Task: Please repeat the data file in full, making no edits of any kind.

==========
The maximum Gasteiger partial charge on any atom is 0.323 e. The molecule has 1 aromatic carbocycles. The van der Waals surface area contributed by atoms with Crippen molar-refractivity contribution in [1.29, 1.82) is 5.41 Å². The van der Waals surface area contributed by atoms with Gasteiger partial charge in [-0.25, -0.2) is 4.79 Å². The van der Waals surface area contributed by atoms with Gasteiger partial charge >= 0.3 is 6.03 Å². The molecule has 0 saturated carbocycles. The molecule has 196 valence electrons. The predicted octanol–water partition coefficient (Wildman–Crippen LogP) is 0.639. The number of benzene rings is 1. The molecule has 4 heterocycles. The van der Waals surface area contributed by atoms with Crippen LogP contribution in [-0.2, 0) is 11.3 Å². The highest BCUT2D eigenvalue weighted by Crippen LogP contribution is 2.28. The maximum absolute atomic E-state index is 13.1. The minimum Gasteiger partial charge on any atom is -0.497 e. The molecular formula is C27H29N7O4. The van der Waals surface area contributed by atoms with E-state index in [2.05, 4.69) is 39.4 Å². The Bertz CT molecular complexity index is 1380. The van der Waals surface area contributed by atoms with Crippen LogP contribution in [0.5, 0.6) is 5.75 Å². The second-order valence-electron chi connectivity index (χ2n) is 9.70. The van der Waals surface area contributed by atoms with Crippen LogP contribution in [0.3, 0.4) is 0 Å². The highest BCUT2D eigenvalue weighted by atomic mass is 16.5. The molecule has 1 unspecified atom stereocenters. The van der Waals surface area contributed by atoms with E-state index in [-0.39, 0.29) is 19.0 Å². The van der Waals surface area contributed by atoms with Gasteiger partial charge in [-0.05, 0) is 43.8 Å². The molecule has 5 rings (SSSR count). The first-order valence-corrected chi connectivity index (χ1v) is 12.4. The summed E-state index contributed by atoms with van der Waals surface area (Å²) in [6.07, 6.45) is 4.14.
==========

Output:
The maximum Gasteiger partial charge on any atom is 0.323 e. The molecule has 1 aromatic carbocycles. The van der Waals surface area contributed by atoms with Crippen molar-refractivity contribution in [1.29, 1.82) is 5.41 Å². The van der Waals surface area contributed by atoms with Gasteiger partial charge in [-0.25, -0.2) is 4.79 Å². The van der Waals surface area contributed by atoms with Gasteiger partial charge >= 0.3 is 6.03 Å². The molecule has 0 saturated carbocycles. The molecule has 196 valence electrons. The predicted octanol–water partition coefficient (Wildman–Crippen LogP) is 0.639. The number of benzene rings is 1. The molecule has 4 heterocycles. The van der Waals surface area contributed by atoms with Crippen LogP contribution in [-0.2, 0) is 11.3 Å². The highest BCUT2D eigenvalue weighted by Crippen LogP contribution is 2.28. The maximum absolute atomic E-state index is 13.1. The minimum Gasteiger partial charge on any atom is -0.497 e. The molecular formula is C27H29N7O4. The van der Waals surface area contributed by atoms with E-state index in [2.05, 4.69) is 39.4 Å². The Bertz CT molecular complexity index is 1380. The van der Waals surface area contributed by atoms with Crippen LogP contribution in [0.5, 0.6) is 5.75 Å². The second-order valence-electron chi connectivity index (χ2n) is 9.70. The van der Waals surface area contributed by atoms with Crippen LogP contribution in [0.3, 0.4) is 0 Å². The highest BCUT2D eigenvalue weighted by atomic mass is 16.5. The molecule has 1 unspecified atom stereocenters. The van der Waals surface area contributed by atoms with E-state index in [-0.39, 0.29) is 19.0 Å². The van der Waals surface area contributed by atoms with Gasteiger partial charge in [-0.05, 0) is 43.8 Å². The molecule has 5 rings (SSSR count). The first-order valence-corrected chi connectivity index (χ1v) is 12.4. The summed E-state index contributed by atoms with van der Waals surface area (Å²) in [6.07, 6.45) is 4.14.